Researchers Find a New Achilles Heel for Blood Cancers

The new study shows that targeting nearby "stoma" cells might improve survival rates.
Derya Ozdemir

A group of researchers has found a new kind of treatment that will potentially improve survival rates. If further experiments are conducted, and this practice is applied to modern chemotherapy, cancer will stay gone after it’s beaten.

Scientists are searching for new ways to treat cancer, although small, a new progress is being made every day. However, in terms of treating immune system cancers, lymphoma or leukemia, there are limited options.

These types of cancers are so widespread that surgery isn’t an option. Patients usually get their treatment with chemotherapy.

However, over time even chemotherapy becomes useless since the tumors become resistant after a few rounds of treatment


According to the researchers, they’ve found a new Achilles heel for blood cancers. Apparently, treating the healthy cells near the cancer cells with a type of drug known as small molecule inhibitors improved the effect of chemotherapies.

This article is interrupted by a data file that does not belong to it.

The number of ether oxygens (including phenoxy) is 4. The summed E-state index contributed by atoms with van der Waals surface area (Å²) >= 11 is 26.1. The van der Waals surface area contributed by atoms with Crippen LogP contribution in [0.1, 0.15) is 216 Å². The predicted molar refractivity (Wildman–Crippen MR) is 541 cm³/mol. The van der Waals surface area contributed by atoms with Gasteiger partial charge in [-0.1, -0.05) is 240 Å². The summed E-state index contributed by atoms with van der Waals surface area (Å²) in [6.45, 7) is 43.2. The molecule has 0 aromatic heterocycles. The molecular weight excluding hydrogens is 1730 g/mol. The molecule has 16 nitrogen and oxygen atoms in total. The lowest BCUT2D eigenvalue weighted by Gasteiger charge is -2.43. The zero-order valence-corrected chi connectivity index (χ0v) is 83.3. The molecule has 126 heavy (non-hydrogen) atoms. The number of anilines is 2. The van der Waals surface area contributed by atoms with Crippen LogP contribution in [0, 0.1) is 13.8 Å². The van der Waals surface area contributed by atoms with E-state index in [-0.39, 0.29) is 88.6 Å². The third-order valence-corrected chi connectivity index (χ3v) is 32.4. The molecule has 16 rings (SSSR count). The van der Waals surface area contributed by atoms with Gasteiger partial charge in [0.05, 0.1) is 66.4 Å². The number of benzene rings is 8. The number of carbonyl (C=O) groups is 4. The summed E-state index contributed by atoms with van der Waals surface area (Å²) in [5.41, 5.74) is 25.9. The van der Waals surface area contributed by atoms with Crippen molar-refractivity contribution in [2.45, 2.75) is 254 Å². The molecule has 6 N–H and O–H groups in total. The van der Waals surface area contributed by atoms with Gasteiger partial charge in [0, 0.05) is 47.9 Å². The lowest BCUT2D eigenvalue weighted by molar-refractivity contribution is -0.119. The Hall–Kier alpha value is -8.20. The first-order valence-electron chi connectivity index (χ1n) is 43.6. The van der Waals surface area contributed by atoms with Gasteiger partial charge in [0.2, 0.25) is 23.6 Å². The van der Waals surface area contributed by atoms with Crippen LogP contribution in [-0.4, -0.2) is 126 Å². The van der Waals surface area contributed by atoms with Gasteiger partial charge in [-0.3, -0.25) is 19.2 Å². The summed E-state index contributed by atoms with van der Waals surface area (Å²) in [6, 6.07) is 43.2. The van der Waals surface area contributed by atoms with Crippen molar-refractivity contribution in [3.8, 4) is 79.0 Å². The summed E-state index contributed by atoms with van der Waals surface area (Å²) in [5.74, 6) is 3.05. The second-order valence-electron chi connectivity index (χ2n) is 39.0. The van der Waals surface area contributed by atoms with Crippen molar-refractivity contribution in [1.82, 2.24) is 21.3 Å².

Researchers found that chemotherapy resistance could be eliminated by isolating cancer cells from the neighboring "stoma", which are normal cells that support tumor growth and survival.

In previous studies, they’d found that lymphoma and leukemia cells produce a protein called kinase C (PKC)-beta, which is the source of resistance against chemotherapy. This knowledge gives researchers the power to interfere with the protein and cut the lifeline for cancer cells.

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Since drugs for blocking the function of the PKC protein have already been developed, the team targetted the cancer cells with chemotherapy and stroma cells simultaneously. Apparently, this made cancer cells more vulnerable to chemotherapy.

In fact, one test showed this combination therapy extending the length of survival over 90%, which is much longer than using chemotherapy alone. This means that cancer cells that would normally have resisted and survived chemotherapy could now be eliminated from the body.

This research has the potential to benefit thousands of people who are diagnosed with cancer. If these results can be replicated in the future, the combination therapy could become the next big thing for blood cancer therapy.

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